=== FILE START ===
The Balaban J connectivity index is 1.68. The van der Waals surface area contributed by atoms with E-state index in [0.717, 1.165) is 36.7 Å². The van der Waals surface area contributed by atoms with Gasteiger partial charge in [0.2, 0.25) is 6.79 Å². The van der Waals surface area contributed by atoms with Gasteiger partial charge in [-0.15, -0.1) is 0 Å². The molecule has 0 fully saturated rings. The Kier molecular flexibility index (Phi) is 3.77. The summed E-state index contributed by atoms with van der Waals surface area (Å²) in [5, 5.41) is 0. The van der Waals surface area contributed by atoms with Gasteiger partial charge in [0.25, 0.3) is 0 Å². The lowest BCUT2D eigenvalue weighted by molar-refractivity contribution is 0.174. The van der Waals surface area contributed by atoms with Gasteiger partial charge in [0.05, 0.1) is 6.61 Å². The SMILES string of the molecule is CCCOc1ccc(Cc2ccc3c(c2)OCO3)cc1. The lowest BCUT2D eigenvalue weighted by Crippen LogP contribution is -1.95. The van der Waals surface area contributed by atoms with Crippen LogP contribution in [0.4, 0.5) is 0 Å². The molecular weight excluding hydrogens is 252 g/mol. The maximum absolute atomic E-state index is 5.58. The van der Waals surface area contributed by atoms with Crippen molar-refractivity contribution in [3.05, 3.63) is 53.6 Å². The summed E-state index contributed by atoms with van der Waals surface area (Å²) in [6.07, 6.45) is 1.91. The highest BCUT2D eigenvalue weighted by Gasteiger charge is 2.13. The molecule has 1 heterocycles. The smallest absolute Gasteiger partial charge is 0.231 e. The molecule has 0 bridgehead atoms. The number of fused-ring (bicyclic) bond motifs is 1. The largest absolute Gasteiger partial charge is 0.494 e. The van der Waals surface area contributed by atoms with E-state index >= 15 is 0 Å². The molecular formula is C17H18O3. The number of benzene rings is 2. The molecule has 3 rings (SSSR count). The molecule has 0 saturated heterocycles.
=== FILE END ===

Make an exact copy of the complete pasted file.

The Balaban J connectivity index is 1.68. The van der Waals surface area contributed by atoms with E-state index in [0.717, 1.165) is 36.7 Å². The van der Waals surface area contributed by atoms with Gasteiger partial charge in [0.2, 0.25) is 6.79 Å². The van der Waals surface area contributed by atoms with Gasteiger partial charge in [-0.15, -0.1) is 0 Å². The molecule has 0 fully saturated rings. The Kier molecular flexibility index (Phi) is 3.77. The summed E-state index contributed by atoms with van der Waals surface area (Å²) in [5, 5.41) is 0. The van der Waals surface area contributed by atoms with Gasteiger partial charge in [0.25, 0.3) is 0 Å². The lowest BCUT2D eigenvalue weighted by molar-refractivity contribution is 0.174. The van der Waals surface area contributed by atoms with Gasteiger partial charge in [0.05, 0.1) is 6.61 Å². The SMILES string of the molecule is CCCOc1ccc(Cc2ccc3c(c2)OCO3)cc1. The lowest BCUT2D eigenvalue weighted by Crippen LogP contribution is -1.95. The van der Waals surface area contributed by atoms with Crippen LogP contribution in [0.4, 0.5) is 0 Å². The molecular weight excluding hydrogens is 252 g/mol. The maximum absolute atomic E-state index is 5.58. The van der Waals surface area contributed by atoms with Crippen molar-refractivity contribution in [3.05, 3.63) is 53.6 Å². The summed E-state index contributed by atoms with van der Waals surface area (Å²) in [6.07, 6.45) is 1.91. The highest BCUT2D eigenvalue weighted by Gasteiger charge is 2.13. The molecule has 1 heterocycles. The smallest absolute Gasteiger partial charge is 0.231 e. The molecule has 0 bridgehead atoms. The number of fused-ring (bicyclic) bond motifs is 1. The largest absolute Gasteiger partial charge is 0.494 e. The van der Waals surface area contributed by atoms with E-state index >= 15 is 0 Å². The molecular formula is C17H18O3. The number of benzene rings is 2. The molecule has 3 rings (SSSR count). The molecule has 0 saturated heterocycles.